Belfast Telegraph

Saturday 30 August 2014

Budget: £123m in cuts, but it could have been more

British Chancellor of the Exchequer Alistair Darling poses with his ministerial dispatch box as he leaves 11 Downing Street for the Houses of Parliament, to deliver the annual budget to the House of Commons, London, Wednesday, April 22, 2009. (AP Photo/Alastair Grant)
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Britain's Chancellor of the Exchequer Alistair Darling with the traditional red ministerial dispatch box that contains the annual budget speech, outside No 11 Downing Street, in London, Wednesday, April 22, 2009. (AP Photo/Alastair Grant)

Not as bad as feared — that was the main response from Stormont DUP Finance Minister Nigel Dodds to public spending cutbacks outlined in yesterday’s Budget.

The Northern Ireland Executive is to lose £123m from its budget for next year as part of a UK-wide “efficiency savings” drive imposed by Chancellor Alastair Darling.

But it is also to receive additional allocations adding up to some £116m from the Treasury over this year and next — adding up to a net loss of some £7m.

The £123m cut represents the Stormont Executive’s contribution to a £5bn reduction in UK public spending in the financial year 2010/11.

Mr Dodds had warned earlier this year that the Treasury’s plan to claw back these efficiency savings could have “a serious |impact” on the province’s devolved administration.

He said yesterday: “While it is disappointing that Northern Ireland has not been allowed to |retain the savings from additional efficiencies, I note that the net impact is less than had been feared as a result of the £50.3m of additional funding for the Executive in the current financial year and £66.1m in 2010/11.”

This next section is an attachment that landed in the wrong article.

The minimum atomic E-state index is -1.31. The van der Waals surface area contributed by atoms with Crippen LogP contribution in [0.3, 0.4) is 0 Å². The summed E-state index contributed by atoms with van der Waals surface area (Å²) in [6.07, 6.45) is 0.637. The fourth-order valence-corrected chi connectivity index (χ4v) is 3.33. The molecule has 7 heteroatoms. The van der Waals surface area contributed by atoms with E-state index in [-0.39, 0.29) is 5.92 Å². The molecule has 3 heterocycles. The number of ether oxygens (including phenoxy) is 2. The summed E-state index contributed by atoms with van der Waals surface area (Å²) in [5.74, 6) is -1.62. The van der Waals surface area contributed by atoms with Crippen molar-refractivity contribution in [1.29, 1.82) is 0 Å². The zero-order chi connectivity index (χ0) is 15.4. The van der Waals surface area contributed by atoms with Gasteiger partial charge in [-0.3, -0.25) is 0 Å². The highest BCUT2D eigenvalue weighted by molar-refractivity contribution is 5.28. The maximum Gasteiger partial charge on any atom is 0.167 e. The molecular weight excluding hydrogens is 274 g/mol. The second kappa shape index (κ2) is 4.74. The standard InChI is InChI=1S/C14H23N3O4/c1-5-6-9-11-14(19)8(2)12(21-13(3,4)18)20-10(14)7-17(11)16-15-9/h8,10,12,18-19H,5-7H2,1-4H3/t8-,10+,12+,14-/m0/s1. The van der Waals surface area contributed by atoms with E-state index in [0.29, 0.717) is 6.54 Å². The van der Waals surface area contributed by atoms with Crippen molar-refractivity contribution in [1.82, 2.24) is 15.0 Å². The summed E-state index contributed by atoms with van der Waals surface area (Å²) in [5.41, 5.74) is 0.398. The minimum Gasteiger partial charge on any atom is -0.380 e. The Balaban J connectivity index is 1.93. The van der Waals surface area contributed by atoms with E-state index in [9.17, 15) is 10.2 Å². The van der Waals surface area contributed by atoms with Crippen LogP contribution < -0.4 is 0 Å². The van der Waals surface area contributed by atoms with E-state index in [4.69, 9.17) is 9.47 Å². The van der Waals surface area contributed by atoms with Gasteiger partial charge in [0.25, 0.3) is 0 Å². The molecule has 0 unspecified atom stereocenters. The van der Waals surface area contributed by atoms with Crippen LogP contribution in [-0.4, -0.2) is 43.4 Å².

The Chancellor’s Budget statement also referred to plans for £9bn of additional efficiency savings across the UK by 2013/14.

Mr Dodds said: “Although the impact of the additional efficiency savings for Northern Ireland for 2011/12 and beyond will only become clear at the next UK Spending Review, the reality is that we are entering a period of lower growth public spending of 0.7% per annum at the UK level, which will require careful consideration of administrative structures and the public service delivery chain in Northern Ireland.

“However, for the short-term we must continue to prioritise frontline services and focus attention on maximising savings from back-office functions and potentially inefficient institutional structures.”

This reference to “potentially |inefficient” structures reflects the DUP’s wish to see a scaled-down Assembly and fewer government departments in Northern Ireland.

This theme was taken up yesterday by the minister’s Assembly party colleague Simon Hamilton.

He called for fewer government departments and MLAs and “a reduction in bureaucracy, red-tape and useless quangos”.

Northern Ireland Secretary of State Shaun Woodward yesterday announced that he had secured an additional £28.7m from the Chancellor to support the work of the PSNI.

Mr Woodward also said the Budget had brought “real and tangible” benefits for Northern Ireland and represented a good day for the province.

“Whilst the Government has expected Northern Ireland, like everywhere else in the UK, to make savings by greater efficiency around £122m, the Chancellor announced increased provision of £116m for the Executive to spend on its budget,” he said.

“In addition, Northern Ireland will also receive £27m, which helps fund measures including extra Winter Fuel Payment.

“And because I want to ensure we fully support the needs of the PSNI, I have secured from the Chancellor an additional £28.7m to support their work and this is particularly welcome. It will |enable the Chief Constable to |address current pressures arising from increased criminal activity from so-called dissident republicans.”

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